Time for an Apple moan, I’m afraid. It’s probably not good for business, moaning about Apple when you are a Mac-only shop, but I do like to air my grievances, as many of you well know (and hey, I’ve written to Apple saying the same).
Many of you will have watched the WWDC keynote last week and aww-ed and ahh-ed at the new Leopard beta (or yuck-ed at the translucent menu, depending on your tastes).
And that royally, um, vexes me, to tell the truth. It vexes me because the Leopard beta has been advertised for weeks as being “available first” at WWDC. And here we are, one week later, and that beta has still not been seeded to developers who did not attend WWDC. And by “developers”, I specifically mean developers who have paid hundreds of dollars for Select or Premier ADC (Apple Developer Connection) memberships, which includes the Leopard Early Start Kit. And what does this Leopard Early Start Kit buy you? Well, the advertisement enticing developers to cough up their cash for membership makes this very clear:
Note that “latest pre-releases” mentions nothing about also having to shell out for a WWDC ticket. If you go to the Leopard dev center log in page, this is made even clearer:
And yet, for those of us who could not attend WWDC this year, we are left with a seed of Leopard that is over two months old, with a copy of Xcode that crashes regularly.
Now, I know it’s only Friday that WWDC ended. And maybe they will upload the new beta tonight. We can hope. But even this is a little late, in my opinion. Why stratify at all? With 5,000 members, WWDC was supposed to be the biggest ever this year. But ADC apparently has 950,000 members! So even if only 10% of those are paying members (and it is probably nearer 25%), that is 90,000 developers who have been left out in the cold to the 5,000 who could attend and get the beta.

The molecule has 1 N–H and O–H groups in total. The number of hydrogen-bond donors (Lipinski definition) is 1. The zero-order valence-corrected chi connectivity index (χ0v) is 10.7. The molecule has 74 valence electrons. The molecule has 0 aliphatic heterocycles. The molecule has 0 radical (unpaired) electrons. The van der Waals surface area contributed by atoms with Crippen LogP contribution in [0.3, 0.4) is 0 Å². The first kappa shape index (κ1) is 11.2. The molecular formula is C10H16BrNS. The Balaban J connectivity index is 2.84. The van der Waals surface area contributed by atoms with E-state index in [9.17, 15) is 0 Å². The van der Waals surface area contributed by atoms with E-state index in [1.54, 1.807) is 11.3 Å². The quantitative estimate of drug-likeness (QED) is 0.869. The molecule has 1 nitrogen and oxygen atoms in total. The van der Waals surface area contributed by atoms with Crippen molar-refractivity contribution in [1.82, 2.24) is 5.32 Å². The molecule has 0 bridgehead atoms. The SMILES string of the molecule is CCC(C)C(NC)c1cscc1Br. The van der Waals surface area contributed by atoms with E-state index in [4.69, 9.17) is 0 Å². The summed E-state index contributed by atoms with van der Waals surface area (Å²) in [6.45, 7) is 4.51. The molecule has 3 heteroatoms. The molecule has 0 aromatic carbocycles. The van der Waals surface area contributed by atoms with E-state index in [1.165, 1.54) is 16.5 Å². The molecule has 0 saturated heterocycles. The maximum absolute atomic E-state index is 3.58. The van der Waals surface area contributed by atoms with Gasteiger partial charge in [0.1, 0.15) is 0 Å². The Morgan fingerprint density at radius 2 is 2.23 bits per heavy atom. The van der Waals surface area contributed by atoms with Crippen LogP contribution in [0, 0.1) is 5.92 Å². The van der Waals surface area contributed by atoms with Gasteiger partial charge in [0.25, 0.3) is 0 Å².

What is worse, though, and inexcusable, as far as I am concerned, is that when I bought my membership, with the Leopard Early Start Kit included, the advertising made it very clear that I would have access to “the latest pre-release versions of Mac OS X Leopard”. This is what I paid for, so that I could ensure Scrivener was always up to date with new versions of the OS. It was only a couple of months later that Apple started advertising the Leopard beta as being available first at WWDC (despite keeping the “latest pre-release versions” text on the advertising for the Early Start Kit).
To me, this is - dare I say it? - false advertising. I don’t even understand why Apple would need to dangle this “beta” carrot in front of developers to tempt them into attending WWDC - surely the notion of having Apple engineers to hand to help you with your issues is enough of an incentive? Beta or no, I would have gone for access to Apple developers alone if I could possibly have managed it. But what I understand far less, is why Apple would withhold a working, updated beta from those who need it most - developers providing applications for the Mac platform. It’s bad enough that Apple are shooting themselves in the foot by keeping the beta back (even by a week - surely you would want your developers using it ASAP). It’s even worse, though, that the people from whom it is being withheld have paid for it.
But, like all things, I daresay I forgot to read the small print somewhere.
Moan over. Normal services may now continue (though only when I get the beta! ).